Consider this: On one hand, Minister Macfarlane talks of the need for tighter emissions targets for new vehicles, yet on the other he pulls the rug from under the future of zero-emissions electric cars in Australia. In the meantime, one of his Federal colleagues talks about the possible free importation of new and used vehicles from overseas, with the potential for negative impacts on road-user safety, consumer protection, and the environment from higher exhaust emissions. None of this makes sense.

Minister Macfarlane has said Australia has long been behind Europe and other countries when it comes to vehicle emissions standards. This is true. But the automotive industry has been leading the way here by importing ever-cleaner new cars for the Australian market.

The good news is that some of the best new vehicles that can help overcome this environmental challenge are already here. And with the right government support, I’m confident more will come.

Firstly, our company already has a zero-tailpipe-emissions vehicle solution in the Nissan LEAF, the world’s best-selling electric car, with more than 158,000 sold globally. It’s a five-seat hatchback and it’s a genuine zero-emissions car – it doesn’t have an exhaust pipe – and it’s been on sale here for almost three years. Nissan Australia even manufactures parts for its electric engine. It’s the ideal ‘green’ car, especially when you partner it with solar technology to power its battery recharger. As for the Nissan LEAF placing Australia in a leadership role for zero emission vehicles, it already does this in many parts of the world, including Europe, the USA and Japan. It could do it here, too. It just needs some government help, the same kind of assistance that governments in Europe, the USA and Japan provide.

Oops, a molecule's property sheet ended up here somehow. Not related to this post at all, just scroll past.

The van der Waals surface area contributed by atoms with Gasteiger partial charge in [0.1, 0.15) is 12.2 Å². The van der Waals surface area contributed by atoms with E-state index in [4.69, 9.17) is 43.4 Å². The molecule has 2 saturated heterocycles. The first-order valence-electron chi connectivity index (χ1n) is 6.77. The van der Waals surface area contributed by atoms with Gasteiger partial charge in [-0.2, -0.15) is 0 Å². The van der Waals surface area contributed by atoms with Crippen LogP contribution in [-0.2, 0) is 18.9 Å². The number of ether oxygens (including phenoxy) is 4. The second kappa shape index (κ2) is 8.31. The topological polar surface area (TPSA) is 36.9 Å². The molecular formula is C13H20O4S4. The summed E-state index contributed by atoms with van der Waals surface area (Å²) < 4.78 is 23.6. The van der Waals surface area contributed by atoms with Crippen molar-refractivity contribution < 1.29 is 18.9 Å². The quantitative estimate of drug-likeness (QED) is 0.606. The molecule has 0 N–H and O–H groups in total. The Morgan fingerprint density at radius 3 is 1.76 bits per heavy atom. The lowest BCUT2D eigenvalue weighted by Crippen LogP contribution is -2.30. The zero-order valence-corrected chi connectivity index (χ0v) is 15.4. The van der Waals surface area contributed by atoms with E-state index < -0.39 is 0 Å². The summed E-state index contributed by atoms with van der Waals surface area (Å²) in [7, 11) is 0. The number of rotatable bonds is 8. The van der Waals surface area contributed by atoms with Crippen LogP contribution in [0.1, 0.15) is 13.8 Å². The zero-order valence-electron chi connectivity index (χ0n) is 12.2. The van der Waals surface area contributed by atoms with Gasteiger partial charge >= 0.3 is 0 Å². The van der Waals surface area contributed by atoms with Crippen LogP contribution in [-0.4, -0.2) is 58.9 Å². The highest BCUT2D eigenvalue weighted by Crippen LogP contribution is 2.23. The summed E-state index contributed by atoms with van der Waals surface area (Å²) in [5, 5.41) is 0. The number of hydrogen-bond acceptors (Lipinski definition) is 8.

The Nissan LEAF is a pioneering electric car. It’s the top-selling electric vehicle both globally and in Australia and continues fighting the challenge of being accepted by consumers. The two barriers to its local acceptance are the same two it has faced everywhere else in the world, and they aren’t marketing or so-called ‘range anxiety’: they are the lack of publicly available battery recharging infrastructure and the absence of government-driven incentives for consumers to buy a zero-emissions car. These two facilities are behind the success of electric vehicles in Europe, the USA and Japan. And we need them here.

Ever-tightening emissions regulations overseas have brought about the need for electric cars like the Nissan LEAF. Vehicles that have lower emissions, to the point of zero, are very much the future of car-making. It’s why we’ve remained committed to this important vehicle, despite the fact every Nissan LEAF sold in Australia costs our company significant money – they don’t make any profit. Yes, we want to sell more of them here. Our competitors want to do the same with their own models. But we can’t do this alone. The Australian government only has to help with two things, the same two things some of the world’s biggest economies have been doing for years:

– Give Australian buyers sufficient incentives to buy zero-emission vehicles, and;